Wednesday, April 28, 2010

Book Review: Shooting Kabul

Shooting Kabul by N.H. Senzai. (Grades 4-7.) Simon & Schuster Books for Young Readers, June 2010. Reviewed from ARC provided by publisher.

After the Taliban pressures his father to join them, Fadi and his family must flee Afghanistan. They sell all their belongings and use their life savings to secure passage to Pakistan. 

On the night that they board the truck, something terrible happens. 

People are scrambling to board the truck, desperate to escape the country. Fadi's six-year-old sister Mariam drops her doll and, in turning back to look for it, lets go of Fadi's hand. The truck takes off, trying to outrun the Taliban members who have appeared on the scene.

And Mariam is left behind in Afghanistan as Fadi and the rest of his family make their way to America. 

I saw this one on Betsy's Simon & Schuster preview post and my interest was piqued. I mean, with a premise like that, how could I not be? Well, I definitely let out a *squee* when I saw this ARC in the envelope from Simon & Schuster and I wasn't disappointed. I picked it up right away and didn't put it down until I was done. 

Shooting Kabul is a moving portrait of one family's flight from a war-torn country and their struggle to acclimate to life in America. Fadi and his family (parents and older sister) have to learn a new language, learn new customs, find jobs (not easy!), and get used to living in a completely foreign place. All that is hard enough without the massive guilt that Fadi feels over letting go of Mariam's hand. He knows it's his fault that his sister is lost. He knows that the family would be doing much better in America if only Mariam was there with them.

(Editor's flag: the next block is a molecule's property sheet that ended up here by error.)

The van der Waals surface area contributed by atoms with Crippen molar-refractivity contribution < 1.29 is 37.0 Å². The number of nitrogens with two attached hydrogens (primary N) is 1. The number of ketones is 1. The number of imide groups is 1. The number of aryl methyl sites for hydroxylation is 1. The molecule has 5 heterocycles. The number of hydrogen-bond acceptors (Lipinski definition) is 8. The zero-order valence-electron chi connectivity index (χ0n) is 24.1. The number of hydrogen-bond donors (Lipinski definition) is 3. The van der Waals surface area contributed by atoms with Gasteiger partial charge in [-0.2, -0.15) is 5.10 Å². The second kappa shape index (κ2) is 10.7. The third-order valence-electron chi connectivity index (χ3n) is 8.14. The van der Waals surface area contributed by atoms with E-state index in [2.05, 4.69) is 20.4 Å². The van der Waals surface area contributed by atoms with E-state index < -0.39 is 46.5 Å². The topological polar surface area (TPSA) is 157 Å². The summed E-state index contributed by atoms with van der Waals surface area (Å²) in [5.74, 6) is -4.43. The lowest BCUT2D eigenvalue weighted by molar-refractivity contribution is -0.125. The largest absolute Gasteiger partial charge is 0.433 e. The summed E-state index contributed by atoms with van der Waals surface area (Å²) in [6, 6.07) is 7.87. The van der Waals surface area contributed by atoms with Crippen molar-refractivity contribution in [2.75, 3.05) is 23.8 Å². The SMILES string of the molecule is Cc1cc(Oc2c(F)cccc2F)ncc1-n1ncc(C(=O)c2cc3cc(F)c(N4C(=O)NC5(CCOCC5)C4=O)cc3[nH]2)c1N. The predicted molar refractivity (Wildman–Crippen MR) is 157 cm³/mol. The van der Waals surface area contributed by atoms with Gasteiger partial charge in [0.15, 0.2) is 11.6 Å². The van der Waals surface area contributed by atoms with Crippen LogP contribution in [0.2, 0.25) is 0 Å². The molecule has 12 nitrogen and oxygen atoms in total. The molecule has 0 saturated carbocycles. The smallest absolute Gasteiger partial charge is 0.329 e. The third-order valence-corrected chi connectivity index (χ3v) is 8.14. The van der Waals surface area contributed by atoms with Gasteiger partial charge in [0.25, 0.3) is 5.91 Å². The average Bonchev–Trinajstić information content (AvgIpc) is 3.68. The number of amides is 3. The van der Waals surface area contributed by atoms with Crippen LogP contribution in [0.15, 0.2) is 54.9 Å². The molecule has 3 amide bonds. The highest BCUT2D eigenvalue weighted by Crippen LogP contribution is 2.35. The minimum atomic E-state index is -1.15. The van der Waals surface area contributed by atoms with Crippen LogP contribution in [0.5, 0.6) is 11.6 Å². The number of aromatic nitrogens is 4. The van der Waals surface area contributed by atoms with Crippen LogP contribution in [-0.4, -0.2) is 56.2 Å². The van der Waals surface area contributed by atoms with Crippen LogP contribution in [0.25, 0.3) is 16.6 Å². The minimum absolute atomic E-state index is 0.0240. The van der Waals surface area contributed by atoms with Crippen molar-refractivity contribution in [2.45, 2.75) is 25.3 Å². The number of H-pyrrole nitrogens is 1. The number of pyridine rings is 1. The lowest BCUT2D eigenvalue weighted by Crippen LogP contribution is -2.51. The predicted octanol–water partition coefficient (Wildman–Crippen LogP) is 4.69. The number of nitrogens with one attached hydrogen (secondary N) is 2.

Afghanistan gets talked about a lot and kids might have a rather muddy idea of what has gone on "over there"  during the past decade. Shooting Kabul does a good job of shedding some light on these recent events without sounding like a textbook. Fadi and his family are in America for 9/11 and they face prejudice from the Americans they know. It's not an easy time to be an immigrant in the US and this book gives middle-grade readers a valuable glimpse through the eyes of an immigrant family. This is an impressive debut and I'll be looking for more from Ms. Senzai.

Shooting Kabul hits shelves on June 22.


Susan Kaye Quinn said...

I am always on the lookout for good "thinking books" for middle grade readers for my Ink Spells blog, and this one definitely sounds intriguing. Do you feel like the sensitive issues were handled well for the grade level? Is there much violence in the story?


Abby said...

Susan, I do feel like the issues were handled well and from what I remember (it's been a couple weeks since I finished it), there's not a lot of violence. The violence happens off-screen... you know, like the family is scared when they're fleeing the country, but I don't think anything actually happens TO them. That said, that's what I remember and it's been a few weeks so I might be forgetting something...

Susan Kaye Quinn said...

Thanks! I'll check it out. :)